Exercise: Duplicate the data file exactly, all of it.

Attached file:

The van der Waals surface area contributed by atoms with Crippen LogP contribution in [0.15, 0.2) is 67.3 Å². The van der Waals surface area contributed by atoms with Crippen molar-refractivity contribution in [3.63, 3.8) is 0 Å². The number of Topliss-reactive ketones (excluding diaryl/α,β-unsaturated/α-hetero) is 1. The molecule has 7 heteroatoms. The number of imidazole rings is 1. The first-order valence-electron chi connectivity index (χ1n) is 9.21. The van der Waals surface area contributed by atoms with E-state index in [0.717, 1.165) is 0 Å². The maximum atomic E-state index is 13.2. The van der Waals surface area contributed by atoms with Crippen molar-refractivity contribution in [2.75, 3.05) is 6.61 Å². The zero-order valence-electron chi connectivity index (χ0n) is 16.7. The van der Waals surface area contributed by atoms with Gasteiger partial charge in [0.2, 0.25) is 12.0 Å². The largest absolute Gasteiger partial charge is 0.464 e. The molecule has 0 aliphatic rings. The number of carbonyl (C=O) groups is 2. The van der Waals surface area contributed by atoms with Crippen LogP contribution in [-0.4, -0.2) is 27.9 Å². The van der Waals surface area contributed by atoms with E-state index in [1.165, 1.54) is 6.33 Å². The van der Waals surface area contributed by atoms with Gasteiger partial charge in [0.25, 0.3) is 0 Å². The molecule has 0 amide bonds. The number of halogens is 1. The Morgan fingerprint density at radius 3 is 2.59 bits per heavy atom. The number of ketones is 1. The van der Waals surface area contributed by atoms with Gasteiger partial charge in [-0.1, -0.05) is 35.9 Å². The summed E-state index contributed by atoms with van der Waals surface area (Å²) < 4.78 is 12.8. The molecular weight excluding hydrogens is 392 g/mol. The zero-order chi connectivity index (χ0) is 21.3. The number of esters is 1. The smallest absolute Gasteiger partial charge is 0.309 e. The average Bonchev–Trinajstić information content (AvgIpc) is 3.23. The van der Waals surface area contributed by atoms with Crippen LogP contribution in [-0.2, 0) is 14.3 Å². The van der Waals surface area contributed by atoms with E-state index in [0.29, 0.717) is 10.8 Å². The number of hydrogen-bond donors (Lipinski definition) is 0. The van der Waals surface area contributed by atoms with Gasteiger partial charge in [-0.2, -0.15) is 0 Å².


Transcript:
The van der Waals surface area contributed by atoms with Crippen LogP contribution in [0.15, 0.2) is 67.3 Å². The van der Waals surface area contributed by atoms with Crippen molar-refractivity contribution in [3.63, 3.8) is 0 Å². The number of Topliss-reactive ketones (excluding diaryl/α,β-unsaturated/α-hetero) is 1. The molecule has 7 heteroatoms. The number of imidazole rings is 1. The first-order valence-electron chi connectivity index (χ1n) is 9.21. The van der Waals surface area contributed by atoms with E-state index in [0.717, 1.165) is 0 Å². The maximum atomic E-state index is 13.2. The van der Waals surface area contributed by atoms with Crippen molar-refractivity contribution in [2.75, 3.05) is 6.61 Å². The zero-order valence-electron chi connectivity index (χ0n) is 16.7. The van der Waals surface area contributed by atoms with Gasteiger partial charge in [0.2, 0.25) is 12.0 Å². The largest absolute Gasteiger partial charge is 0.464 e. The molecule has 0 aliphatic rings. The number of carbonyl (C=O) groups is 2. The van der Waals surface area contributed by atoms with Crippen LogP contribution in [-0.4, -0.2) is 27.9 Å². The van der Waals surface area contributed by atoms with E-state index in [1.165, 1.54) is 6.33 Å². The van der Waals surface area contributed by atoms with Gasteiger partial charge in [0.25, 0.3) is 0 Å². The molecule has 0 amide bonds. The number of halogens is 1. The Morgan fingerprint density at radius 3 is 2.59 bits per heavy atom. The number of ketones is 1. The van der Waals surface area contributed by atoms with Gasteiger partial charge in [-0.1, -0.05) is 35.9 Å². The summed E-state index contributed by atoms with van der Waals surface area (Å²) < 4.78 is 12.8. The molecular weight excluding hydrogens is 392 g/mol. The zero-order chi connectivity index (χ0) is 21.3. The number of esters is 1. The smallest absolute Gasteiger partial charge is 0.309 e. The average Bonchev–Trinajstić information content (AvgIpc) is 3.23. The van der Waals surface area contributed by atoms with Crippen LogP contribution in [-0.2, 0) is 14.3 Å². The van der Waals surface area contributed by atoms with E-state index in [0.29, 0.717) is 10.8 Å². The number of hydrogen-bond donors (Lipinski definition) is 0. The van der Waals surface area contributed by atoms with Gasteiger partial charge in [-0.2, -0.15) is 0 Å².